Edexcel IGCSE Physics: Double Science 复习笔记:7.3.3 Nuclear Reactors

Edexcel IGCSE Physics: Double Science 复习笔记:7.3.3 Nuclear Reactors

Chain Reactions


  • Only one extra neutron is required to induce a uranium-235 nucleus to split by fission
    • During the fission, it produces two or three neutrons which move away at high speed


  • Each of these new neutrons can start another fission reaction, which again creates further excess neutrons
  • This process is called a chain reaction

The neutrons released by each fission reaction can go on to create further fissions, like a chain that is linked several times – from each chain comes two more


Worked Example

The diagram shows the nuclear fission process for an atom of uranium-235.

Complete the diagram to show how the fission process starts a chain reaction.

Step 1: Draw the neutrons to show that they hit other U-235 nuclei


    • It is the neutrons hitting the uranium-235 nuclei which causes the fission reactions
    • The daughter nuclei do not need to be shown, only the neutrons and uranium-235 nuclei



Step 2: Draw the splitting of the U-235 nuclei to show they produce two or more neutrons


    • The number of neutrons increases with each fission reaction
    • Each reaction requires one neutron but releases two
    • More reactions happen as the number of neutrons increases




Exam Tip

You need to be able to draw and interpret different diagrams of nuclear fission and chain reactions. Generally, things move to the right as time goes on in these diagrams, but it is important to read all the information carefully on questions like this.If you have to draw a diagram in an exam remember that the clarity of the information is important, not how pretty it looks!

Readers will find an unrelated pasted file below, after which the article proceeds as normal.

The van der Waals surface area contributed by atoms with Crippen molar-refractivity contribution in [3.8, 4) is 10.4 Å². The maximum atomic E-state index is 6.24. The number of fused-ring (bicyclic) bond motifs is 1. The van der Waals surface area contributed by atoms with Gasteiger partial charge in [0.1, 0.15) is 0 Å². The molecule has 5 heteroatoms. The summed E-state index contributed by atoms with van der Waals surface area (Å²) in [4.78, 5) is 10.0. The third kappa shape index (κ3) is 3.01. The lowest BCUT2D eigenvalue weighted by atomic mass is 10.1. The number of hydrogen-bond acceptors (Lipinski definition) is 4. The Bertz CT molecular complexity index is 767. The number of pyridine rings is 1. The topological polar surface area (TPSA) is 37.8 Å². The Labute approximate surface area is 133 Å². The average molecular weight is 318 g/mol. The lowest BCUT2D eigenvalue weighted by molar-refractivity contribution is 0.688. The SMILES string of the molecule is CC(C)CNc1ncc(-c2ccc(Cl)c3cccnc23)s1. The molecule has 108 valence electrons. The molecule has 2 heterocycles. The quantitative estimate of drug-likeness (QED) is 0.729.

Control Rods and Moderators


  • In a nuclear reactor, a chain reaction is required to keep the reactor running
  • When the reactor is producing energy at the correct rate, two factors must be controlled:
    • The number of free neutrons in the reactor
    • The energy of the free neutrons


  • To do this, nuclear reactors contain control rods and moderators


Diagram of a Nuclear Reactor. The overall purpose of the reactor is to collect the heat energy produced from nuclear reactions




Control Rods

Purpose of a control rod: To absorb neutrons

  • Control rods are made of a material which absorb neutrons without becoming dangerously unstable themselves
  • The number of neutrons absorbed is controlled by varying the depth of the control rods in the fuel rods
    • Lowering the rods further decreases the rate of fission, as more neutrons are absorbed
    • Raising the rods increases the rate of fission, as fewer neutrons are absorbed


  • This is adjusted automatically so that exactly one fission neutron produced by each fission event goes on to cause another fission
  • In the event the nuclear reactor needs to shut down, the control rods can be lowered all the way so no reaction can take place




The purpose of a moderator: To slow down neutrons

  • The moderator is a material that surrounds the fuel rods and control rods inside the reactor core
  • The fast-moving neutrons produced by the fission reactions slow down by colliding with the molecules of the moderator, causing them to lose some momentum
  • The neutrons are slowed down so that they are in thermal equilibrium with the moderator, hence the term ‘thermal neutron’
    • This ensures neutrons can react efficiently with the uranium fuel





  • The entire nuclear reactor is surrounded by shielding materials
  • The purpose of shielding is to absorb hazardous radiation
  • The daughter nuclei formed during fission, and the neutrons emitted, are radioactive
  • The reactor is surrounded by a steel and concrete wall that can be nearly 2 metres thick
  • This absorbs the emissions from the reactions
    • It ensures that the environment around the reactor is safe



Shielding metals in a nuclear reactor